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View Diary: Without Arafat, Whither Palestine? (264 comments)

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  •  Illegal Occupation? (none)
    FullDisclosure wrote, in part:

    Israel gets rough treatment from me because they've been illegally occupying Palestinian land for over 35 years

    Israel occupied the West Bank and Gaza in a defensive war against Egypt, Syria, and Jordan.  Israel's occupation of the territory, therefore, is legal at its foundation.  Of course, that does not make lawful all of its conduct as the Occupying Power.

    (Israel is not quite as bad as Milosevic's Serbia.  But the difference is a matter of degree, not kind.)

    If you cannot see the vast qualitative difference between the two, then we are further apart than I would have hoped.

    •  Re: Illegal Occupation? (none)
      "Israel occupied the West Bank and Gaza in a defensive war against Egypt, Syria, and Jordan.  Israel's occupation of the territory, therefore, is legal at its foundation."

      There are valid questions about just how defensive the '67 war actually was.  (Israel attacked first in the face of troop movements.  There are quotes upthread from Rabin and Begin that say that these troop movements did not telegraph an invasion of Israel, and that '67 was thus an Israeli war of choice.)

      But even if we stipulate for purposes of this discussion that Israel was attacked in '67, they do not have a right to hold that territory indefinitely.

      And they certainly don't have a right to build settlements on that territory.

      ---

      "If you cannot see the vast qualitative difference between (Israel and Serbia), then we are further apart than I would have hoped."

      I think we are indeed further apart than you think.  I am not prepared to value Israeli lives or legitimate aspirations over Palestinian lives or legitimate aspirations.

      Israel is not nearly as bad as Milosevic's Serbia.  But for 25 years now, Israel has been pursuing a strategy designed to result in Israel permanently keeping part or all of the occupied territories.  It's methods are not as harsh as Serbia's methods, but the ultimate goal is the same.

      •  Defensive Nature of the Six-Day War (none)
        FullDisclosure wrote, in part:

        There are valid questions about just how defensive the '67 war actually was.  (Israel attacked first in the face of troop movements.  There are quotes upthread from Rabin and Begin that say that these troop movements did not telegraph an invasion of Israel, and that '67 was thus an Israeli war of choice.)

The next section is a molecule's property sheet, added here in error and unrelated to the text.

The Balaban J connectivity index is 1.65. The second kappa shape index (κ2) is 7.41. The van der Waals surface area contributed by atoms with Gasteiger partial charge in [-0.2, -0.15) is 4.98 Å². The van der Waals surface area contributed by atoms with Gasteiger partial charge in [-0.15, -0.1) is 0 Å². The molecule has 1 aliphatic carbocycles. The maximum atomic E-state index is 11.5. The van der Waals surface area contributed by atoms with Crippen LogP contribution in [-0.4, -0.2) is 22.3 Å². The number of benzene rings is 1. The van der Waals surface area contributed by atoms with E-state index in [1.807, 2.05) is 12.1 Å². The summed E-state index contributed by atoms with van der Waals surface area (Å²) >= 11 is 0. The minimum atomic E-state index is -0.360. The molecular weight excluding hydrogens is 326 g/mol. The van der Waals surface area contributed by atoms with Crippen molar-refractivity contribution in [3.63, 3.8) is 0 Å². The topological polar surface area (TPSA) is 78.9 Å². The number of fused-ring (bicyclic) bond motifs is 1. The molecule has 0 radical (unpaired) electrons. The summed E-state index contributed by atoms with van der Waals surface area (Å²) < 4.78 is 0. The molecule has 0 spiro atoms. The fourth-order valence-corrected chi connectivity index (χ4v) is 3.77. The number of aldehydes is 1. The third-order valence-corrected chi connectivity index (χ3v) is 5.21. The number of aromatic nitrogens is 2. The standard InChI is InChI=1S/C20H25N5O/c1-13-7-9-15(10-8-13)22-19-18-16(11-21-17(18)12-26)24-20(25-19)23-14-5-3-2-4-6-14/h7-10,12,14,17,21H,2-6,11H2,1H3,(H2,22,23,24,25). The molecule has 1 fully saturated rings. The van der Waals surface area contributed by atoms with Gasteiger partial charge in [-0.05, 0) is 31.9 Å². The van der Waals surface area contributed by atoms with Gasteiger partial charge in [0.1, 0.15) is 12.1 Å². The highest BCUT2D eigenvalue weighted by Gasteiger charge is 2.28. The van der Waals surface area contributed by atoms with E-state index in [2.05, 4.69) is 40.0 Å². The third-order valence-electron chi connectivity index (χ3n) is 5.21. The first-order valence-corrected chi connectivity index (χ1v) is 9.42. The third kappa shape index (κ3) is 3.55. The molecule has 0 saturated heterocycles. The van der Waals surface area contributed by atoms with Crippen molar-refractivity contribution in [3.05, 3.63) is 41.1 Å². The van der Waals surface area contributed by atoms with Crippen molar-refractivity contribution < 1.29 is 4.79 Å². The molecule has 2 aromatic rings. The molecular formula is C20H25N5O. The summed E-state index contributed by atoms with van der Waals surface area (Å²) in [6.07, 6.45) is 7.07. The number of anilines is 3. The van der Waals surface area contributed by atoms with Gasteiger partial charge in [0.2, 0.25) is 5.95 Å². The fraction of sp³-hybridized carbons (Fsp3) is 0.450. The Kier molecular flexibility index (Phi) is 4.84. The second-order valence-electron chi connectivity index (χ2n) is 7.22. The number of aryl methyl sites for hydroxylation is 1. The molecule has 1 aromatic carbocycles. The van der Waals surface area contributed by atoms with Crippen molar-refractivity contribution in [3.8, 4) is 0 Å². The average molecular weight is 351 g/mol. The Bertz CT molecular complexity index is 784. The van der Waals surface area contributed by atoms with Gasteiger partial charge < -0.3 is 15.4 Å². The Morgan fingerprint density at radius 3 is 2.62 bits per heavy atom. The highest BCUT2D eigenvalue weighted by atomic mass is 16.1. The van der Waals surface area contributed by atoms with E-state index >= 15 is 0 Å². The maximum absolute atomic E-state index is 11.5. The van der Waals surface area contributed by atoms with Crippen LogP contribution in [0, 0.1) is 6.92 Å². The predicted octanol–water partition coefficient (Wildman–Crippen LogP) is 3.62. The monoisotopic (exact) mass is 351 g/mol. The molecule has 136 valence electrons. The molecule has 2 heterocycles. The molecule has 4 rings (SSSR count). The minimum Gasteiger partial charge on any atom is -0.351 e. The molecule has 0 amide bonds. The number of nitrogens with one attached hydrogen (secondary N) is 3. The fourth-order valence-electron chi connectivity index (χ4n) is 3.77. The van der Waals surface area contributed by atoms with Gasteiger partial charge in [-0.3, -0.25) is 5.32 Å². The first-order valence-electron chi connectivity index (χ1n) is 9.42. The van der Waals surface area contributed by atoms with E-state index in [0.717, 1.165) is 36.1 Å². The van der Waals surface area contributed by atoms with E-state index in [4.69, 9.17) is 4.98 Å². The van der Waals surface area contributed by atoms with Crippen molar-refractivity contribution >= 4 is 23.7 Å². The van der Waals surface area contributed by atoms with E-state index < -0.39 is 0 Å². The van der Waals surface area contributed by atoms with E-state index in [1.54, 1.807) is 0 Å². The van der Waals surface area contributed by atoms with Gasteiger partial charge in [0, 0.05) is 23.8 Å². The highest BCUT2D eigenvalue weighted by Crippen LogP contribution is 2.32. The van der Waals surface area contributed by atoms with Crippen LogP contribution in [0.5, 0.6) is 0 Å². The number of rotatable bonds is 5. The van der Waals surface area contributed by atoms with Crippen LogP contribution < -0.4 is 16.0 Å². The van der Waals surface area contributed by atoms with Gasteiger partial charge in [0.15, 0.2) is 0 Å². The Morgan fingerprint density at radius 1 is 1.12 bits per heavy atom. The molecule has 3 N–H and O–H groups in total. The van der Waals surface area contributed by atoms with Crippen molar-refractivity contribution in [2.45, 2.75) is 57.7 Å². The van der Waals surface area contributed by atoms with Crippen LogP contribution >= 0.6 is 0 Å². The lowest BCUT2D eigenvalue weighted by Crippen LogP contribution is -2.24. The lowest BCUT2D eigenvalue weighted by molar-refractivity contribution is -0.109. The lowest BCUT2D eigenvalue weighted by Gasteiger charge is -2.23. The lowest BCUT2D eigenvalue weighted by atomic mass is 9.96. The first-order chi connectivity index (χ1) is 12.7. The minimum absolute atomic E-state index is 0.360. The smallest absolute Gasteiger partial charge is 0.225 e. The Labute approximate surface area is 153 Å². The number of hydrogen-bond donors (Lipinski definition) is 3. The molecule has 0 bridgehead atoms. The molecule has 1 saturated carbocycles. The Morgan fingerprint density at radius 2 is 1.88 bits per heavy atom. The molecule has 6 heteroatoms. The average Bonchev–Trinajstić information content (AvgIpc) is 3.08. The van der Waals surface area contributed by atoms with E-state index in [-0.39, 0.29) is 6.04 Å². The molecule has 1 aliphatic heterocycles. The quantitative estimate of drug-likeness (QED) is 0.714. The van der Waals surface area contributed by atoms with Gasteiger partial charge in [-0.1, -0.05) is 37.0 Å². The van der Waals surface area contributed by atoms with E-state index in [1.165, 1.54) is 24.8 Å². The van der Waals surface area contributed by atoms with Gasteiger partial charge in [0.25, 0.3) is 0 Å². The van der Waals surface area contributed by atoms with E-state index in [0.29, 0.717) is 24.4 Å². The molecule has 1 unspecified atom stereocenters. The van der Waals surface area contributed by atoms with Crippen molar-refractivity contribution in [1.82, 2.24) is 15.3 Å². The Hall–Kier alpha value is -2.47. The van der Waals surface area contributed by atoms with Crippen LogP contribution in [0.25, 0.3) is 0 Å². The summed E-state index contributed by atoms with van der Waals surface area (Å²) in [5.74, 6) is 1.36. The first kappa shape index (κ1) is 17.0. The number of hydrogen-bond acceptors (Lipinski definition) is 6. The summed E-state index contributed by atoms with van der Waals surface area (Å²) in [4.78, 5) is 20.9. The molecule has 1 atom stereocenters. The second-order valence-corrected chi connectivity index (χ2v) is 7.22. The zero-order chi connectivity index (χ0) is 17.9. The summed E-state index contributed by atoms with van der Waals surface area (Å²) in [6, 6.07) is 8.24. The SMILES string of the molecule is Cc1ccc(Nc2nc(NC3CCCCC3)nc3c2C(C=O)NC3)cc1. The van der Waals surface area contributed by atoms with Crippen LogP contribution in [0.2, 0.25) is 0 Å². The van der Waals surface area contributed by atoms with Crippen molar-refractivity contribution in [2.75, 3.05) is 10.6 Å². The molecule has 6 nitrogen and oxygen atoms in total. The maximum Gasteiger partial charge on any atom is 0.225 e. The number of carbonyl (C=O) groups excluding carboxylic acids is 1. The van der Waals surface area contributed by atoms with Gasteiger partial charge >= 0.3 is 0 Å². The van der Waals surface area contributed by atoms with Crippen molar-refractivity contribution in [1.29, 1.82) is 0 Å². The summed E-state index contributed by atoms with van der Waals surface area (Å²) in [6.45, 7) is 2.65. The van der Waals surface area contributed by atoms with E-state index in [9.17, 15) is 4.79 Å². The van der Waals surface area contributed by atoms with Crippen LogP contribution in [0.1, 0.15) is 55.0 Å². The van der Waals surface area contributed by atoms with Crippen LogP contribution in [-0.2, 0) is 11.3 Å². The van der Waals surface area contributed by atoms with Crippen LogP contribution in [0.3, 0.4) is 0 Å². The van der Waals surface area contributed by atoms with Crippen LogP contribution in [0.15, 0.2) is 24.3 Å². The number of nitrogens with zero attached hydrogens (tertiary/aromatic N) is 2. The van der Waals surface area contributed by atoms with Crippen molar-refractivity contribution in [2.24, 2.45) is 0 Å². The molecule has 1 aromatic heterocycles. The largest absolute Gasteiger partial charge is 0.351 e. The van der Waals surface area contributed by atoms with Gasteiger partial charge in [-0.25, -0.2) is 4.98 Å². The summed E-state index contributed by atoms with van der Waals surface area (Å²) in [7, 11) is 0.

Israel's preemptive attack on Egypt met the classic tests for a just war:  At the time Israel attacked Egypt, Egypt already had committed an act of war by blockading the Straits of Tiran, an international water-way.  Moreover, Egypt had expelled the United Nations Emergency Force from Sinai and Gaza and had moved the greater part of its army into the Sinai.  At the same time, Egyptian leaders from President Nasser on down were threatening Israel with war.

        Regarding Jordan, King Hussein entered into a military agreement with Egypt, putting the Jordanian army under Egyptian control and allowing
        Egyptian commandos into Jordan.  Hussein sent 100 U.S.-supplied Patton tanks from the East Bank to the West Bank, in violation of restrictions placed on their use by the U.S.

        Israel nevertheless appealed to King Hussein to stay out of the war.  Instead, on the morning of the first day of the war, June 5, Jordan batteries shelled Israel, both military bases and civilian positions.  Later that morning, Jordanian aircraft  attacked near the towns of Kfar Saba, Kfar Sirkin, and Netanya.  Following the Jordanian air attack, the Syrian and Iraqi air forces launched attacks on civilian settlements in northern Israel.

        Late that morning, the (Jordanian) Arab Legion began massively shelling West (Jewish) Jerusalem.  Targets included Hadassah Hospital, the Knesset, and the Church of the Dormition on Mount Zion.  Over 1,000 civilians were wounded.

        Only that afternoon, after all of these Jordanian attacks did Israel respond in force, attacking and destroying Jordanian airfields.

        Regarding the alleged Begin and Rabin quotations and whether 1967 was a "war of choice."  In a sense, every war is a war of choice:  Israel could have accepted Nasser's closure of the Straits of Tiran and taken its chances on whether he really meant to attack Israel.  The point is that Israel was justified in defending itself, both because closure of the Straits itself was an act of war and because Nasser's expulsion of UNEF, troop movements, military agreements with Israel's neighbors, and violent rhetoric made the threat of war at least imminent.

        One further point perhaps might be made about the alleged Begin quotation.  It is dated August, 1982, that is, after his invasion of Lebanon.  Begin was harshly, and justifiably, condemned in Israel precisely because the invasion was not forced on Israel, it was a war of choice.  Begin, it would appear, was trying to defend himself by saying he had a good precedent for engaging in a war of choice.  Begin's political needs do not burnish his credentials as a disinterested commentator.

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